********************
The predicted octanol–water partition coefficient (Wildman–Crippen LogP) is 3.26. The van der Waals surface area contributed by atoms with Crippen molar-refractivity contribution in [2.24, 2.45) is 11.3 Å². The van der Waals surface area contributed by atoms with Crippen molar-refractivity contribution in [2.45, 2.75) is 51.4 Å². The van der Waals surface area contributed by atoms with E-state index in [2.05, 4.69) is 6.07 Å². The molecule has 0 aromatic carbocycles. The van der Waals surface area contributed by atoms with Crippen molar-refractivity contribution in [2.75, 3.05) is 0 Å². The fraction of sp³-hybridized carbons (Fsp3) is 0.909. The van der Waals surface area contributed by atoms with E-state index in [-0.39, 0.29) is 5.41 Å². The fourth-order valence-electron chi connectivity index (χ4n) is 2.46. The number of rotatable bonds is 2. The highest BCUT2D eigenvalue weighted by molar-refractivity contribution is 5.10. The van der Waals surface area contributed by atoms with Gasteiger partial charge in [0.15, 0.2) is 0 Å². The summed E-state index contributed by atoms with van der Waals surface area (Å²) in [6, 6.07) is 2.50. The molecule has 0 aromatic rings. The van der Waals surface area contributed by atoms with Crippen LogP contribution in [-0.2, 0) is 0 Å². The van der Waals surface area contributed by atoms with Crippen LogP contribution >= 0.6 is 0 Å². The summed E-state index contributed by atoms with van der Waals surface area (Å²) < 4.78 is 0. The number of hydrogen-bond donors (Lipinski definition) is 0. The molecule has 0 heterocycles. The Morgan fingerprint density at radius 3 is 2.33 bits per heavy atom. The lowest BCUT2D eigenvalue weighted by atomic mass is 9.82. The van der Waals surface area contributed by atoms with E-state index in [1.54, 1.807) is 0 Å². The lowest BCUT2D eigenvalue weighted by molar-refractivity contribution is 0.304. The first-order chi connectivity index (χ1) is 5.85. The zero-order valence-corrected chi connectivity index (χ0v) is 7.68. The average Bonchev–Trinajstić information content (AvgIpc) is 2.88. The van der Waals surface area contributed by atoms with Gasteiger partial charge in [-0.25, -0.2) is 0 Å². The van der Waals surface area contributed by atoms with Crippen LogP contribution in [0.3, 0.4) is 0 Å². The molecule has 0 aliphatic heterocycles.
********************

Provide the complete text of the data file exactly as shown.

The predicted octanol–water partition coefficient (Wildman–Crippen LogP) is 3.26. The van der Waals surface area contributed by atoms with Crippen molar-refractivity contribution in [2.24, 2.45) is 11.3 Å². The van der Waals surface area contributed by atoms with Crippen molar-refractivity contribution in [2.45, 2.75) is 51.4 Å². The van der Waals surface area contributed by atoms with E-state index in [2.05, 4.69) is 6.07 Å². The molecule has 0 aromatic carbocycles. The van der Waals surface area contributed by atoms with Crippen molar-refractivity contribution in [2.75, 3.05) is 0 Å². The fraction of sp³-hybridized carbons (Fsp3) is 0.909. The van der Waals surface area contributed by atoms with E-state index in [-0.39, 0.29) is 5.41 Å². The fourth-order valence-electron chi connectivity index (χ4n) is 2.46. The number of rotatable bonds is 2. The highest BCUT2D eigenvalue weighted by molar-refractivity contribution is 5.10. The van der Waals surface area contributed by atoms with Gasteiger partial charge in [0.15, 0.2) is 0 Å². The summed E-state index contributed by atoms with van der Waals surface area (Å²) in [6, 6.07) is 2.50. The molecule has 0 aromatic rings. The van der Waals surface area contributed by atoms with Crippen LogP contribution in [-0.2, 0) is 0 Å². The van der Waals surface area contributed by atoms with Crippen LogP contribution >= 0.6 is 0 Å². The summed E-state index contributed by atoms with van der Waals surface area (Å²) < 4.78 is 0. The number of hydrogen-bond donors (Lipinski definition) is 0. The molecule has 0 heterocycles. The Morgan fingerprint density at radius 3 is 2.33 bits per heavy atom. The lowest BCUT2D eigenvalue weighted by atomic mass is 9.82. The van der Waals surface area contributed by atoms with E-state index in [1.54, 1.807) is 0 Å². The lowest BCUT2D eigenvalue weighted by molar-refractivity contribution is 0.304. The first-order chi connectivity index (χ1) is 5.85. The zero-order valence-corrected chi connectivity index (χ0v) is 7.68. The average Bonchev–Trinajstić information content (AvgIpc) is 2.88. The van der Waals surface area contributed by atoms with Gasteiger partial charge in [-0.25, -0.2) is 0 Å². The van der Waals surface area contributed by atoms with Crippen LogP contribution in [0.3, 0.4) is 0 Å². The molecule has 0 aliphatic heterocycles.